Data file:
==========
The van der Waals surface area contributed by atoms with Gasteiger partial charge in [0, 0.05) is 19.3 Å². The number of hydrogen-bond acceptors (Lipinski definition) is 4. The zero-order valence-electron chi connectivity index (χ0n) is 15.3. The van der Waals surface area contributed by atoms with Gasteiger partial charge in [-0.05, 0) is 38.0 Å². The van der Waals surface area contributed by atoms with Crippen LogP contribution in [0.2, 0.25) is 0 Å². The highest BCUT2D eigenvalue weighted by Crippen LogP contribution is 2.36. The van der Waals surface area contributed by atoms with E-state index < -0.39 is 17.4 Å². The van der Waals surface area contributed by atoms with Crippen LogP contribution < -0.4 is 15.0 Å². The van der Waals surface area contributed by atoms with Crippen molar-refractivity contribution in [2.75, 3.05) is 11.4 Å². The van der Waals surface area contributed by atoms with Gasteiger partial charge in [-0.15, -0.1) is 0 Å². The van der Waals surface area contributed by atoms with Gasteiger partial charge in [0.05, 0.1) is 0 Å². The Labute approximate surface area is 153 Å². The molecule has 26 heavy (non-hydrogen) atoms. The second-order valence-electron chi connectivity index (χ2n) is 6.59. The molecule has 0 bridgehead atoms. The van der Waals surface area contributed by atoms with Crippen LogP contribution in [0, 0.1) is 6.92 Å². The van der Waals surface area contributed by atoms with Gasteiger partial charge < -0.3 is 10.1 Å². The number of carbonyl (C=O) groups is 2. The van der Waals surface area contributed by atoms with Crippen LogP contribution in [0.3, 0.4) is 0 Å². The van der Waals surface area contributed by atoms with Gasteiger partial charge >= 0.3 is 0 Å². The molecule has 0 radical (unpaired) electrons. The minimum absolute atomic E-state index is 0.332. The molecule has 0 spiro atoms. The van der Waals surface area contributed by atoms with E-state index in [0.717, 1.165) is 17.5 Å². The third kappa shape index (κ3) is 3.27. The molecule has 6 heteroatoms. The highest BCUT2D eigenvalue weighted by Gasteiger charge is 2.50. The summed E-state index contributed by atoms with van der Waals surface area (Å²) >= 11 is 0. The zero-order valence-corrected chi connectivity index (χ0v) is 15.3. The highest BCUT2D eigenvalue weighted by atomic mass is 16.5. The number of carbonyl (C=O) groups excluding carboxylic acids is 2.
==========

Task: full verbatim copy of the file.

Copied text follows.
The van der Waals surface area contributed by atoms with Gasteiger partial charge in [0, 0.05) is 19.3 Å². The number of hydrogen-bond acceptors (Lipinski definition) is 4. The zero-order valence-electron chi connectivity index (χ0n) is 15.3. The van der Waals surface area contributed by atoms with Gasteiger partial charge in [-0.05, 0) is 38.0 Å². The van der Waals surface area contributed by atoms with Crippen LogP contribution in [0.2, 0.25) is 0 Å². The highest BCUT2D eigenvalue weighted by Crippen LogP contribution is 2.36. The van der Waals surface area contributed by atoms with E-state index < -0.39 is 17.4 Å². The van der Waals surface area contributed by atoms with Crippen LogP contribution < -0.4 is 15.0 Å². The van der Waals surface area contributed by atoms with Crippen molar-refractivity contribution in [2.75, 3.05) is 11.4 Å². The van der Waals surface area contributed by atoms with Gasteiger partial charge in [-0.15, -0.1) is 0 Å². The van der Waals surface area contributed by atoms with Gasteiger partial charge in [0.05, 0.1) is 0 Å². The Labute approximate surface area is 153 Å². The molecule has 26 heavy (non-hydrogen) atoms. The second-order valence-electron chi connectivity index (χ2n) is 6.59. The molecule has 0 bridgehead atoms. The van der Waals surface area contributed by atoms with Crippen LogP contribution in [0, 0.1) is 6.92 Å². The van der Waals surface area contributed by atoms with Gasteiger partial charge < -0.3 is 10.1 Å². The number of carbonyl (C=O) groups is 2. The van der Waals surface area contributed by atoms with Crippen LogP contribution in [0.3, 0.4) is 0 Å². The van der Waals surface area contributed by atoms with Gasteiger partial charge >= 0.3 is 0 Å². The molecule has 0 radical (unpaired) electrons. The minimum absolute atomic E-state index is 0.332. The molecule has 0 spiro atoms. The van der Waals surface area contributed by atoms with E-state index in [0.717, 1.165) is 17.5 Å². The third kappa shape index (κ3) is 3.27. The molecule has 6 heteroatoms. The highest BCUT2D eigenvalue weighted by Gasteiger charge is 2.50. The summed E-state index contributed by atoms with van der Waals surface area (Å²) >= 11 is 0. The zero-order valence-corrected chi connectivity index (χ0v) is 15.3. The highest BCUT2D eigenvalue weighted by atomic mass is 16.5. The number of carbonyl (C=O) groups excluding carboxylic acids is 2.